Extreme physical exertion, heat stress, water quality and exposure to agrochemicals are among the potential causes currently being considered for CKDu. The com- bination of heat stress and physically demanding occu- pations has received attention in the Central American outbreak based on studies reporting lower rates of CKDu at higher altitudes in the same agricultural pro- cesses [45]. A recent pilot study in Brazilian sugarcane harvesters observed evidence of acute kidney injury over the course of a workday [46] The impact of repeated episodes of heat-induced dehydration has been exam- ined in an animal model to specifically address this cause [47]. Pathology consistent with CKDu, including elevated serum creatinine, proximal tubular injury, and renal inflammation and fibrosis, was observed. Interest- ingly, this pathology was not observed in fructokinase deficient mice. Fructose containing drinks in combin- ation with heat-induced dehydration was implicated and intervention trials based on the United States’ Occupa- tional Safety and Health Administration (OSHA) Heat Illness Prevention Campaign were proposed [48]. In considering this potential etiologic factor, one must consider whether agricultural work has changed within the time frame of the CKDu epidemic. The industrialization of
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Lifetime environmental tobacco smoke exposure and the risk of chronic obstructive pulmonary disease

Lifetime environmental tobacco smoke exposure and the risk of chronic obstructive pulmonary disease

Statistical analysis was conducted using SAS 8.2 (Cary, NC). Bivariate analysis was conducted using the unpaired t-test for continuous variables and likelihood ratio chi- square test for dichotomous variables. We examined the impact of lifelong cumulative ETS exposure and the risk of COPD. Based on the distribution of cumulative ETS expo- sure at home and work, we defined quartiles of exposure. For lifetime work exposure, the first quartile was zero years, so the first and second quartiles were collapsed as the referent group (otherwise the first and second quartile groups would both include zero values). We used logistic regression analysis to examine the relationship between each measure of ETS exposure and the risk of self-reported COPD. We used multivariate logistic regression analysis to control for factors that could confound the relation between ETS exposure and COPD, including past smok- ing history, age, sex, race-ethnicity, educational attain- ment, marital status, and occupational exposure to VGDF [12,19].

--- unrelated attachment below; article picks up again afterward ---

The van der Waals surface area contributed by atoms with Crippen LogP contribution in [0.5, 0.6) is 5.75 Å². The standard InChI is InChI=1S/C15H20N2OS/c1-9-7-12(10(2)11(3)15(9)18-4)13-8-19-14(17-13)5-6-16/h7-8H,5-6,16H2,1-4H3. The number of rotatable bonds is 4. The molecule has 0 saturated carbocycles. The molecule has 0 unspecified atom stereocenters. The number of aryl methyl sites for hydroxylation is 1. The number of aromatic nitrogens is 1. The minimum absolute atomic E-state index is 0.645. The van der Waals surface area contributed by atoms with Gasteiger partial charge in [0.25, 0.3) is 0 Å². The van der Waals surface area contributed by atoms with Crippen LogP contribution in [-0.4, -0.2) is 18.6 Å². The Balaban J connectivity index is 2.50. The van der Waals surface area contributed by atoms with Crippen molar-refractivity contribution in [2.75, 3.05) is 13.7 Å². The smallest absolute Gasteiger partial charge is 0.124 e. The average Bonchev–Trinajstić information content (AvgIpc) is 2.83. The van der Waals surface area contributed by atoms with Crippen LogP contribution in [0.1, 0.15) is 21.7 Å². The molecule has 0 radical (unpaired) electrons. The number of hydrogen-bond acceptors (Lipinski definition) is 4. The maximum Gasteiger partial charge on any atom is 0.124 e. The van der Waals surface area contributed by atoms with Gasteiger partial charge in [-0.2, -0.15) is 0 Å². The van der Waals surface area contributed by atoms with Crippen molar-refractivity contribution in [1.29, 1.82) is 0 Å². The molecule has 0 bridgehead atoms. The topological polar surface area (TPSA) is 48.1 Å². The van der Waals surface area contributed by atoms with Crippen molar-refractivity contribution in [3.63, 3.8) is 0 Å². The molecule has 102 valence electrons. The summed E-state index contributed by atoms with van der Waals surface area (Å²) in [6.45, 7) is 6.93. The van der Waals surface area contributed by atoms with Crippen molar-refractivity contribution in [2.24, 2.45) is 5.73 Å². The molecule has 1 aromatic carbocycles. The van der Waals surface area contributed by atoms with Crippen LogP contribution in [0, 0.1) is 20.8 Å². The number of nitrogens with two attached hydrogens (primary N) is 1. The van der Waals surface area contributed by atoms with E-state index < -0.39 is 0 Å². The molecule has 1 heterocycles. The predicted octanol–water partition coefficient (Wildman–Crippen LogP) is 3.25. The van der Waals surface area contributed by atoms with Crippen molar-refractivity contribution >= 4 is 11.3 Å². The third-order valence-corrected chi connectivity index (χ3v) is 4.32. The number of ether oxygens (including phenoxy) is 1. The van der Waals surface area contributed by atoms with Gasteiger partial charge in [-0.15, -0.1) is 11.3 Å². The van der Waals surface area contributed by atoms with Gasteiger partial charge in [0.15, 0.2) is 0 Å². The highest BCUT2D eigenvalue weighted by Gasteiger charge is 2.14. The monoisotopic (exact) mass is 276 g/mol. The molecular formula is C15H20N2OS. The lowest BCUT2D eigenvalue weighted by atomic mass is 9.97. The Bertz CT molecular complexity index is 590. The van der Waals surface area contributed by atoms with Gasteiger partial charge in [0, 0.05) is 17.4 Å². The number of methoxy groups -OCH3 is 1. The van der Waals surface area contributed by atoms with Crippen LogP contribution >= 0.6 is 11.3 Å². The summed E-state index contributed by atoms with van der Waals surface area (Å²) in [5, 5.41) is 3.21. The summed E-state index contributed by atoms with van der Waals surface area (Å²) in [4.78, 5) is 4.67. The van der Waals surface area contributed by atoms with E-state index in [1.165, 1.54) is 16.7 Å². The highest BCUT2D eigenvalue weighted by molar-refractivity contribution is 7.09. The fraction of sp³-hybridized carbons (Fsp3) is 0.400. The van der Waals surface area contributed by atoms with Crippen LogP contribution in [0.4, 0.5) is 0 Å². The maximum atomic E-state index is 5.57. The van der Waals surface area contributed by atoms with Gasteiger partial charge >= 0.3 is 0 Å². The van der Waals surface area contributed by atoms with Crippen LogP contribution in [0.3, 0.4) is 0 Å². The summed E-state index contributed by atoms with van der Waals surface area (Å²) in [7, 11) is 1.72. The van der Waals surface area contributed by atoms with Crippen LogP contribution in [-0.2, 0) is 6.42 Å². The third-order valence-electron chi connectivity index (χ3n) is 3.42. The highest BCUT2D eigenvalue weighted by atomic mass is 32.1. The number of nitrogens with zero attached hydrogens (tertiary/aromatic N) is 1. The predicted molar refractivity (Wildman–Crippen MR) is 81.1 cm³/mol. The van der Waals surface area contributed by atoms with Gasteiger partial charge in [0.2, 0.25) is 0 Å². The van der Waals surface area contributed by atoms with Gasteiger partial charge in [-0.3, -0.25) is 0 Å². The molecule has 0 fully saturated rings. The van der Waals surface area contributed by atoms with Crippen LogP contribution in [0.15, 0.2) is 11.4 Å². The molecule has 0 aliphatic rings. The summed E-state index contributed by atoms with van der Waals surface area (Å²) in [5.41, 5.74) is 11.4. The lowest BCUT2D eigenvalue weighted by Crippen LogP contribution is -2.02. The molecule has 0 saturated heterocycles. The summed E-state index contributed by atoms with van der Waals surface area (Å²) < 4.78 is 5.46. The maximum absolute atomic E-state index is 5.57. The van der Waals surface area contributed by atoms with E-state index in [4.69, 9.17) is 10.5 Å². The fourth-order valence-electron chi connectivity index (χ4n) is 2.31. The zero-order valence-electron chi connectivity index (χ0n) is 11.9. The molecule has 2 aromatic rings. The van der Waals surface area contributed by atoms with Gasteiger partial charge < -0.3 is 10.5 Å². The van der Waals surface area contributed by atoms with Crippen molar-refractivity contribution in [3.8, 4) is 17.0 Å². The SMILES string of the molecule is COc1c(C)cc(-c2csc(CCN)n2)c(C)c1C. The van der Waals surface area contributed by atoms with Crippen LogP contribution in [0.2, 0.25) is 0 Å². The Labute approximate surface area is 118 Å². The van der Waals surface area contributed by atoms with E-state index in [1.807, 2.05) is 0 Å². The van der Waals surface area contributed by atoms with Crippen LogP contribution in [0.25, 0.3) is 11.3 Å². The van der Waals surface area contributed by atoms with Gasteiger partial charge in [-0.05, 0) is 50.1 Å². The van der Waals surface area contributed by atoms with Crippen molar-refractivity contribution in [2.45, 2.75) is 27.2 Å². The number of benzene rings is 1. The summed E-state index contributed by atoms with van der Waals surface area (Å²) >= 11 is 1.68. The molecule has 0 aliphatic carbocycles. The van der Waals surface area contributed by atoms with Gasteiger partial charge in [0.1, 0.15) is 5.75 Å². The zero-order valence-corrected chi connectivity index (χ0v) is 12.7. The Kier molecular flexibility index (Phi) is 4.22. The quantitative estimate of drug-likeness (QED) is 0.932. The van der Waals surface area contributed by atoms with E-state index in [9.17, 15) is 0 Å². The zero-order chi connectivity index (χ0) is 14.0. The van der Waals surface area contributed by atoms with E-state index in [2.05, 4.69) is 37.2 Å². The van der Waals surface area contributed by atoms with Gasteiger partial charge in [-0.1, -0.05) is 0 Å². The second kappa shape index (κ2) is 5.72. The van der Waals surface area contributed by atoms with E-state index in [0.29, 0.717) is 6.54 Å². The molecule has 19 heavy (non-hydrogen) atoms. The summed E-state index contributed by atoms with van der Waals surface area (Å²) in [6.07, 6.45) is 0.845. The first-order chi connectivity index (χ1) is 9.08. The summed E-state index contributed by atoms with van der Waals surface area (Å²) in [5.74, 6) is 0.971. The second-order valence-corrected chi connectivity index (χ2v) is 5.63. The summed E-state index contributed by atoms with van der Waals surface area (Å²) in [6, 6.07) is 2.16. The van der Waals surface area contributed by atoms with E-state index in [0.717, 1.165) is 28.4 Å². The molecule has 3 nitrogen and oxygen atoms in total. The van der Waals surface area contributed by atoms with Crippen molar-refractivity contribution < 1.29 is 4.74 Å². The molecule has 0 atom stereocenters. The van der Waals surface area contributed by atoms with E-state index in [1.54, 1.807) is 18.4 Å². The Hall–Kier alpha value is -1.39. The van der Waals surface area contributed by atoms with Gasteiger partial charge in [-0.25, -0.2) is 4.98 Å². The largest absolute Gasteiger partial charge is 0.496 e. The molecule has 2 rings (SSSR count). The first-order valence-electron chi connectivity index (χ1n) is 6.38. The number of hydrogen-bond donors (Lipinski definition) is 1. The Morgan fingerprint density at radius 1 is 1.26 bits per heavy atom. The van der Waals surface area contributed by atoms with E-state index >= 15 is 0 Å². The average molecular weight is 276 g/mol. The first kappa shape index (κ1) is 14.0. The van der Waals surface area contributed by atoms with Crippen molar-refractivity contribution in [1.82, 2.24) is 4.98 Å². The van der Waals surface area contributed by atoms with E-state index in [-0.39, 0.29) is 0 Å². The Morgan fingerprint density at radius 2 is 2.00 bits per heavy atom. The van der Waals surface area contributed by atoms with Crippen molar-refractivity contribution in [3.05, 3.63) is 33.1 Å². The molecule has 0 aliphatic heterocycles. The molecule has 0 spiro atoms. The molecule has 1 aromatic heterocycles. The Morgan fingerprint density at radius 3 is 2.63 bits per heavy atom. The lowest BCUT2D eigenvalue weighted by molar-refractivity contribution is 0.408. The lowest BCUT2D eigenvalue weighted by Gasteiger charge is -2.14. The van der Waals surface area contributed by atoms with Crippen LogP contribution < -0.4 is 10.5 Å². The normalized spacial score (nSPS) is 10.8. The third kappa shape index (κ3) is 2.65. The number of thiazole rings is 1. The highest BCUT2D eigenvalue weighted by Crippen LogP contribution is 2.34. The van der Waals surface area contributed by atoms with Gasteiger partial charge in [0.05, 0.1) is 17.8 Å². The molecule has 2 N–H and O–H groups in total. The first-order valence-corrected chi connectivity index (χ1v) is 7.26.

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Occupational Asbestos Exposure Control Plan

Occupational Asbestos Exposure Control Plan

Since the beginning of this century many serious, debilitating and often fatal diseases have been linked to the respiration of asbestos fibers. Although the mechanism of asbestos related diseases is still not fully understood, it is known that there is normally a long waiting (latency) period between the time of exposure and the occurrence of disease. This latency period can typically be between ten to over forty years.

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OCCUPATIONAL AND ENVIRONMENTAL MEDICINE WING

OCCUPATIONAL AND ENVIRONMENTAL MEDICINE WING

7. Reference A details MOD Environmental Policy. With regards to Environmental Noise, in particular aircraft operations, the MOD has a Noise Amelioration Scheme (Military) (NAS(M)) which is introduced on an airfield by airfield basis. Its aim is to compensate those people living in the immediate vicinity of military airfields in the United Kingdom and who are affected by noise from the activity. NAS(M) is based on the following criteria:

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Environmental and Occupational Causes of Cancer

Environmental and Occupational Causes of Cancer

There are two major categories of research studies used to identify causes of cancer: animal and epidemiologic studies. Animal studies give the investigator the advantage of controlling the conditions under which animals are exposed at various levels to a given substance, their diet, and even their genetic make-up. Animal studies also allow the researcher to make conclusions about the likelihood that the tumor is caused by the exposure, since all other relevant factors are controlled. Human exposures, however, are not so easily controlled in either epidemiologic studies or case reports. In studies of individuals or groups of exposed people, there may be many unknown or uncontrolled factors that lead to difficulties in interpreting the results. People are continually exposed to multiple substances and these substances are likely to act synergistically at least some of the time. People also move from place to place and cancers often have a long latency period. In addition, many types of cancer are (or were) relatively rare, further complicating the ability of epidemiology to identify elevated rates.
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Hair as a Biological Indicator of Drug Use, Drug Abuse or Chronic Exposure to Environmental Toxicants

Hair as a Biological Indicator of Drug Use, Drug Abuse or Chronic Exposure to Environmental Toxicants

On the other hand, it has been shown an increased, although not severe, drug (cocaine, BEG, 6-MACM, morphine, codeine) uptake into bleached or permanent waved hair fibers from the sebum or the sweat (Skopp et al. 1997). It has been also reported that permed hair absorbs less cocaine, during exposure to crack smoke, compared to the untreated hair, irrespective of the hair type (Henderson et al. 1993) and that bleaching lowers signifi- cantly cocaine binding for all hair types (Joseph, Su, and Cone 1996). Moreover, both treatments, as well as, the environmen- tal conditions and hair care habits could potentially affect the drug molecules incorporated in the hair shaft either by convert- ing them to other chemical forms or by completely destroying them. It has been reported loss of up to 50% of methamphetamine incorporated in hair after five months (Nakahara, Shimanine, and Takahashi 1992) and of deuterated cocaine after six months (Henderson 1993). On the other hand, under certain circum- stances, such as absence of moisture, drugs have been reported to remain in hair for long periods of time, even for centuries (Springfield et al. 1993; Baez et al. 2000).